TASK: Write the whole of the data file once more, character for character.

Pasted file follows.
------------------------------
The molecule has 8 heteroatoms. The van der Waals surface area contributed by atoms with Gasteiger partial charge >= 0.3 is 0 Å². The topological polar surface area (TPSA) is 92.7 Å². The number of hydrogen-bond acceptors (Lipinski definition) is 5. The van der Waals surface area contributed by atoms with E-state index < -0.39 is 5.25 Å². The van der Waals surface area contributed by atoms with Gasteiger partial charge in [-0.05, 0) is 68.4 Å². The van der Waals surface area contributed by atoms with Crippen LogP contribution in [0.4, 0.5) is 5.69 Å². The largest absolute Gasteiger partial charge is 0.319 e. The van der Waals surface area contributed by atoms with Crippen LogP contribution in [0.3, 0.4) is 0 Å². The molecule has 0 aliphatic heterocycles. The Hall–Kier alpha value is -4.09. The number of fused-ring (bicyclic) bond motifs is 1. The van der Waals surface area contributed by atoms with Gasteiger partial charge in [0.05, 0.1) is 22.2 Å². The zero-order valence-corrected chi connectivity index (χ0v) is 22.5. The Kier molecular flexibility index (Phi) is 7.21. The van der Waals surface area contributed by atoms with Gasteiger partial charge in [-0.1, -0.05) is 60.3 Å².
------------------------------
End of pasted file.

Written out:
The molecule has 8 heteroatoms. The van der Waals surface area contributed by atoms with Gasteiger partial charge >= 0.3 is 0 Å². The topological polar surface area (TPSA) is 92.7 Å². The number of hydrogen-bond acceptors (Lipinski definition) is 5. The van der Waals surface area contributed by atoms with E-state index < -0.39 is 5.25 Å². The van der Waals surface area contributed by atoms with Gasteiger partial charge in [-0.05, 0) is 68.4 Å². The van der Waals surface area contributed by atoms with Crippen LogP contribution in [0.4, 0.5) is 5.69 Å². The largest absolute Gasteiger partial charge is 0.319 e. The van der Waals surface area contributed by atoms with Crippen LogP contribution in [0.3, 0.4) is 0 Å². The molecule has 0 aliphatic heterocycles. The Hall–Kier alpha value is -4.09. The number of fused-ring (bicyclic) bond motifs is 1. The van der Waals surface area contributed by atoms with Gasteiger partial charge in [0.05, 0.1) is 22.2 Å². The zero-order valence-corrected chi connectivity index (χ0v) is 22.5. The Kier molecular flexibility index (Phi) is 7.21. The van der Waals surface area contributed by atoms with Gasteiger partial charge in [-0.1, -0.05) is 60.3 Å².